‘Genius’ Drunk Woman Stole $2,000 From A Guy At A Bar And It’s A Lesson About Sexual Assault

A tweet written by @SydneyShyanneS went viral several weeks ago, launching an Internet-wide conversation about theft, consent, and the way in which society tends to believe men over women in just about any situation.

In the tweet, Sydney—who either works at or owns a bar—describes how a patron repeatedly asked her to check the bar’s camera’s because “he asked a girl to put her number into his phone & she Venmo’d herself $2,000.”

A debate sprung up on Twitter; some agreed with Sydney, that the girl was, indeed a drunk “genius,”  “my president,” the “hero we need,” and “pretty funny regardless of [the] consequences.”

Others were upset that the woman’s drunken thievery was being lauded. One user wrote, “Why is this being applauded…This is literally a federal offense, like with real prison time.” Another wrote, “Most states it’s a felony. Wont be cute when she’s doing time.” A third added, “Hope they find her and put her in jail. If a guy stole $2k from a girl imagine the outrage there would be in the comments.”

The majority of the comments applauding the woman’s behavior were from other women, whereas most of the ones who wanted to see her punished were from men. This imbued a new conversational thread into the matter: Why are people (men) so quick to jump to this man’s defense after he lost money, yet remain silent when it comes to defending women who have been sexually assaulted?

(An interesting side note: All ended well for the man, who thanked OP for “making him famous” and who was also refunded his $2000.)

Several days after the initial tweet went viral, Facebook page Bitch Code shared it to their wall.

Snapchat: bitchycodes

Posted by Bitch Code on Saturday, November 17, 2018

And the comments, overwhelmingly, were from women making a statement about how society perceives crimes against women versus men—namely, it tends to discount the former and uphold the latter.

Facebook user Kate Wilson wrote:

“How do we even know she did it? Maybe it’s just another jealous man who has it out for her. We have to be careful with accusing women because an allegation like this could ruin her career and her future. This could follow her around for life. She has a family to take care of!”

Does the parallel sound familiar? It is the argument often used to defend boys and men who have been accused of or charged with sexual assault and rape. Wilson’s top comment resonated with over 19,000 others who agreed that—hypothetically—a man has far more to gain from claiming a theft ($2000, in this case,) than a woman does from claiming she was assaulted (just look at Christine Blasey Ford‘s life post-Kavanaugh hearing; Her ‘”greatest fears realized” as her family became the target of “constant harassment and death threats.”)

Nicole McCarthy-Moore invoked the beloved “he was asking for it” argument:

Well, if he opened up his wallet once to spend money in the past, why is he upset that he spent money here too? It’s not like his bank account is pristine.

Amanda Ridge backed her up:

I’m sure he’s Venmo’d plenty of times. I mean why else would he have it on his phone? Obviously he Venmo’s often.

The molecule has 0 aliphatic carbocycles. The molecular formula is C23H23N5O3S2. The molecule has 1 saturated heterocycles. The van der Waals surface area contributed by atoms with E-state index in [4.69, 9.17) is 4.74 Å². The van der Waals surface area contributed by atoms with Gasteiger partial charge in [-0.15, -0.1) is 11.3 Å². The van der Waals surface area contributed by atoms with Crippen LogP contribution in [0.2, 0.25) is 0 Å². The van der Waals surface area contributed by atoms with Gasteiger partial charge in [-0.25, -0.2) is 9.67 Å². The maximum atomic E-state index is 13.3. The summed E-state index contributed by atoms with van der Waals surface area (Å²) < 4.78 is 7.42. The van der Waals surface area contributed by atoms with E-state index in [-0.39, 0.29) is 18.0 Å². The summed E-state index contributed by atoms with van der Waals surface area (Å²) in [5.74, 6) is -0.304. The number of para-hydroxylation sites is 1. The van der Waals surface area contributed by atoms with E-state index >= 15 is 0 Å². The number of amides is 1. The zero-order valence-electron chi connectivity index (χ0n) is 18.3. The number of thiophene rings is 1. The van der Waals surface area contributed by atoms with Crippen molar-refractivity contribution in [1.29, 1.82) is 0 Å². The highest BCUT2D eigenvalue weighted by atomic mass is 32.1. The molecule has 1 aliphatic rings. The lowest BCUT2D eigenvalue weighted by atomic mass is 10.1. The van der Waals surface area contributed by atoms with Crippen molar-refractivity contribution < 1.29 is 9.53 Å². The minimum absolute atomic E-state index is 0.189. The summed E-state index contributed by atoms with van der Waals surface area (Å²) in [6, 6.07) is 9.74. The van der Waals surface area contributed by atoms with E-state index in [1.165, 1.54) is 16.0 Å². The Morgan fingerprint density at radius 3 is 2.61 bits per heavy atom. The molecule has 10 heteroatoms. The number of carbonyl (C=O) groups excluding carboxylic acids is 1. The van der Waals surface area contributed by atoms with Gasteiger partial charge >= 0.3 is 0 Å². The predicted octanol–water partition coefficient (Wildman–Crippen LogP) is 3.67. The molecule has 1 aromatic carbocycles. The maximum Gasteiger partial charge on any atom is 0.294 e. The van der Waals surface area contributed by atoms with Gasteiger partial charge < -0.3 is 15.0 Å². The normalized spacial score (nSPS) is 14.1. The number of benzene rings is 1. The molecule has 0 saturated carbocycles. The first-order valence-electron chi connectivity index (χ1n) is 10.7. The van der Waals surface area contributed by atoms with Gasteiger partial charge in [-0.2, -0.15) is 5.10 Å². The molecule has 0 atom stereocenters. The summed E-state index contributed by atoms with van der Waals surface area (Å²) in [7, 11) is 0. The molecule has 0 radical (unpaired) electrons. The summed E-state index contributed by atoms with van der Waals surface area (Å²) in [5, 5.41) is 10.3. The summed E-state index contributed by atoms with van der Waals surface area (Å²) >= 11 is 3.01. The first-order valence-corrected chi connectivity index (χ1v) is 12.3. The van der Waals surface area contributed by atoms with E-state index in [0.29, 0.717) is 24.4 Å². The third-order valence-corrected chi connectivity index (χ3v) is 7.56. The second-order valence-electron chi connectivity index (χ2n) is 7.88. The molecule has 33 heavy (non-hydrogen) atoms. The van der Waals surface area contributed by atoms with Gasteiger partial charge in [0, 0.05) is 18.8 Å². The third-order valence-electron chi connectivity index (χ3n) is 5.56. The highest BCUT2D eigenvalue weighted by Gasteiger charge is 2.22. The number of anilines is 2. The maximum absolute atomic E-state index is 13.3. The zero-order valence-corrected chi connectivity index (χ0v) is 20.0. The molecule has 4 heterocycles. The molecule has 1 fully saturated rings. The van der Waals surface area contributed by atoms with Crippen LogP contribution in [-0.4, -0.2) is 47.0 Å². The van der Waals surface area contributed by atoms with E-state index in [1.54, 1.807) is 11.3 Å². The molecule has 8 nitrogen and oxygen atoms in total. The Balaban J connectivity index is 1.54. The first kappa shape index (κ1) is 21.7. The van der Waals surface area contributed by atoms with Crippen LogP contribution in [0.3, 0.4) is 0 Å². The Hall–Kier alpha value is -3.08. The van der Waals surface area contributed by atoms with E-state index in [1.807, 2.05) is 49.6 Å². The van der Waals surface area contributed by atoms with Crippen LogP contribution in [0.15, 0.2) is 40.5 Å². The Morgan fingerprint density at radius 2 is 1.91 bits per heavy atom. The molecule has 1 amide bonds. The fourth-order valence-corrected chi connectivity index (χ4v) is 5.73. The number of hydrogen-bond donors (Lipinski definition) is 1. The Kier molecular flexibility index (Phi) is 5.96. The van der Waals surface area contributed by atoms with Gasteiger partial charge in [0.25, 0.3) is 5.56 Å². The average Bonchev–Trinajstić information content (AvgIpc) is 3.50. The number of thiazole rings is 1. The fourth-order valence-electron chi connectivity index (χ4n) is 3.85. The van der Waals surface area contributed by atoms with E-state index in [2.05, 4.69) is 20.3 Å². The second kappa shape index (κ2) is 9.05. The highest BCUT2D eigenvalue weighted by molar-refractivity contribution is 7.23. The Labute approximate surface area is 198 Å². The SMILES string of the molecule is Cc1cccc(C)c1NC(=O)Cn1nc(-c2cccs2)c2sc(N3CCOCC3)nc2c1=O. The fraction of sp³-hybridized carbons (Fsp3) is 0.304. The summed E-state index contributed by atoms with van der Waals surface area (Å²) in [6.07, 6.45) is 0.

As did Jamie-Lee Saitzeff:

He was probably wearing a suit. That screams “I want you to take my money”

Christopher Hall raised another common “argument” used to invalidate female sexual assault.

If he didn’t complain in that moment, he wanted it to happen and cannot complain now.

Megan Gennette allowed it.

Agreed. Clearly a case of regret, not theft, here. Just because he changed his mind the next day he’s trying to ruin this woman’s future. Disgusting.

Tony Cortez, referencing former Missouri Congressman Todd Akin’s “legitimate rape” stance wrote:

If it’s legitimate robbery, the phone has ways to try to shut the whole thing down.

Perepetua Brown-Simeon wrote:

Surely he was asking for it. It’s not up to the woman to restrain herself it’s about the man making proper choices to protect himself and alcohol involved to boot. He was definitely asking for it. Completely his own fault.

Sybil Angone offered another favored viewpoint:

Did another woman witness this so called “robbery”? Bc unless her friends are willing to back up his story I don’t see how he could prove he didn’t want her to have the money.

Jessica Leigh wrote:

It’s not safe for men to go drinking in public by themselves, he really only has himself to blame for this. Maybe next time he will think ahead before making such irresponsible choices.

Heather ‘Gigi’ Giordano said:

I mean he did give her his phone… & he didn’t exactly say that she CANT have $2,000 sOoOo… 🤷🏼‍♀️

Caryn Twamley Kayser added:

Women have needs. Girls will be girls. What did he expect would happen?

Sandy Hildebrandt wrote:

Look, I don’t think I believe his story. Like 50% of theft reports are false. And tbh, being falsely accused of theft is WAY worse than being stolen from. Just my 2 cents.

Hannah Almedia contested:

sounds like a flimsy excuse to me. He sent her the money, regretted it, and now is just lying to try to get his money back.

Amber Daye commented:

So much victim mentality going on with men whining about “mean” comments. Calm down guys. You’re getting hysterical.

As Jaira-Traci Fielder wrote, “it seems like men don’t like being blamed for getting robbed any more than a woman likes being blamed for being raped.” Indeed, the concept that the victim of a crime should be blamed for that crime seems positively medieval. Here’s to a 2019 in which we all continue to proactively disassemble the systems and thought processes keeping toxic masculinity and rape culture strong.